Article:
[PDF format, 19 pages].

Presidential Terms and Tenure: Perspectives and Proposals for Change

Presidential Terms and Tenure: Perspectives and Proposals for Change. Congressional Research Service. Thomas H. Neale. Updated April 15, 2019

The President and Vice President’s terms of office are prescribed by the Constitution and four of its amendments. Additional amendment proposals to change the conditions of presidential terms and tenure were regularly introduced during the second half of the 20th century, but much less frequently to date in the 21st. Two categories of amendment predominated during this period: one variant proposed repeal of the Twenty-Second Amendment, thus permitting Presidents to be elected an unlimited number of times. Another category of proposed amendment would have extended the presidential and vice-presidential terms to six years, often in combination with a requirement limiting Presidents to one term.  No measure to repeal the Twenty-Second Amendment or otherwise change the presidential term of office has been introduced to date in the 116th Congress. This report will be updated if events warrant.

[PDF format, 35 pages].

Virtual Currencies and Money Laundering: Legal Background, Enforcement Actions, and Legislative Proposals

Virtual Currencies and Money Laundering: Legal Background, Enforcement Actions, and Legislative Proposals. Congressional Research Service.  Jay B. Sykes, Nicole Vanatko. April 3, 2019

Law enforcement officials have described money laundering—the process of making illegally obtained proceeds appear legitimate—as the “lifeblood” of organized crime. Recently, money launderers have increasingly turned to a new technology to conceal the origins of illegally obtained proceeds: virtual currency. Virtual currencies like Bitcoin, Ether, and Ripple are digital representations of value that, like ordinary currency, function as media of exchange, units of account, and stores of value. However, unlike ordinary currencies, virtual currencies are not legal tender, meaning they cannot be used to pay taxes and creditors need not accept them as payments for debt. While virtual currency enthusiasts tout their technological promise, a number of commentators have contended that the anonymity offered by these new financial instruments makes them an attractive vehicle for money laundering. Law enforcement officials, regulators, and courts have accordingly grappled with how virtual currencies fit into a federal anti-money laundering (AML) regime designed principally for traditional financial institutions.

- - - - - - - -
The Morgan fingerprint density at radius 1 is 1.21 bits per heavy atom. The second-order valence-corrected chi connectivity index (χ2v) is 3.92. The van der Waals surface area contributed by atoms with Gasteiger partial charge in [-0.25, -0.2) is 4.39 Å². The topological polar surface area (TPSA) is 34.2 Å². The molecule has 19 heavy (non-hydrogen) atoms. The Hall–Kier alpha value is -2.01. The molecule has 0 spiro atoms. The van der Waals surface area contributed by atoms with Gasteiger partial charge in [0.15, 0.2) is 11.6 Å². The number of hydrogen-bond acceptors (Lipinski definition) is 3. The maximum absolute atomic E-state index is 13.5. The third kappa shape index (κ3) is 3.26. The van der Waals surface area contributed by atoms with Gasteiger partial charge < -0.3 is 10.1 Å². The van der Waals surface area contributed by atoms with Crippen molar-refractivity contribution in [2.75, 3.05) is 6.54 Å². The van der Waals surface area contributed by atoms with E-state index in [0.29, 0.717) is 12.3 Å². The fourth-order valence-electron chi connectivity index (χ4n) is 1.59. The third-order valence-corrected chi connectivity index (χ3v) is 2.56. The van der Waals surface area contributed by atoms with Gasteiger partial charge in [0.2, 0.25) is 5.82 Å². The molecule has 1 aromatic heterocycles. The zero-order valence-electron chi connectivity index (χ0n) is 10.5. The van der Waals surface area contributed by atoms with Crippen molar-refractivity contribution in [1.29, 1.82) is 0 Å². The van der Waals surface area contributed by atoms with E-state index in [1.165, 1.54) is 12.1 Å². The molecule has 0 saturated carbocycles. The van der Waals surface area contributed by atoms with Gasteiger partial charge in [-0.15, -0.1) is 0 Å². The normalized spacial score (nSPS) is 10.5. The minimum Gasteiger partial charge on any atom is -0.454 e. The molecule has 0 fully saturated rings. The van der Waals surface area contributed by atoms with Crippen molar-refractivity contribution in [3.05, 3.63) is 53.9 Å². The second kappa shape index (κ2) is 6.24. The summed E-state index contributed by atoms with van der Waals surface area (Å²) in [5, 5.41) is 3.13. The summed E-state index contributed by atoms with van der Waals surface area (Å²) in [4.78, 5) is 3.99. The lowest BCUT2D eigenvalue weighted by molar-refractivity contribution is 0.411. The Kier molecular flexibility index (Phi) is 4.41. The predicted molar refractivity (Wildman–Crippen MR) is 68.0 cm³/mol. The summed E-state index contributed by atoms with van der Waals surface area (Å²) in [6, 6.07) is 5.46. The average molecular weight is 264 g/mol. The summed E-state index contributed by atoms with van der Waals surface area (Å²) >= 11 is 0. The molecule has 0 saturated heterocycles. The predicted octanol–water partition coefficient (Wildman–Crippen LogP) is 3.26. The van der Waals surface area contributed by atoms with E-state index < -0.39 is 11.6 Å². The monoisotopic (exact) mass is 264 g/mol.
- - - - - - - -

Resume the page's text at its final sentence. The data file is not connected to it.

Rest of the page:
[PDF format, 17 pages].

The National Institutes of Health (NIH): Background and Congressional Issues

The National Institutes of Health (NIH): Background and Congressional Issues. Congressional Research Service.  Judith A. Johnson, Kavya Sekar. April 19, 2019

The National Institutes of Health (NIH), under the Department of Health and Human Services (HHS), is the primary federal agency charged with performing and supporting biomedical and behavioral research. In FY2018, NIH used its over $34 billion budget to support more than 300,000 scientists and research personnel working at over 2,500 institutions across the United States and abroad, as well as to conduct biomedical and behavioral research and research training at its own facilities. The agency consists of the Office of the Director, in charge of overall policy and program coordination, and 27 institutes and centers, each of which focuses on particular diseases or research areas in human health. A broad range of research is funded through a highly competitive system of peer-reviewed grants and contracts.

[PDF format, 81 pages].

The Value of Energy Tax Incentives for Different Types of Energy Resources

The Value of Energy Tax Incentives for Different Types of Energy Resources.  Congressional Research Service. Molly F. Sherlock. March 19, 2019

The U.S. tax code supports the energy sector by providing a number of targeted tax incentives, or tax incentives available only for the energy industry. Some policymakers have expressed interest in understanding how energy tax benefits are distributed across different domestic energy resources. For example, what percentage of energy-related tax benefits support fossil fuels (or support renewables)? How much domestic energy is produced using fossil fuels (or produced using renewables)? And how do these figures compare?

[PDF format, 16 pages].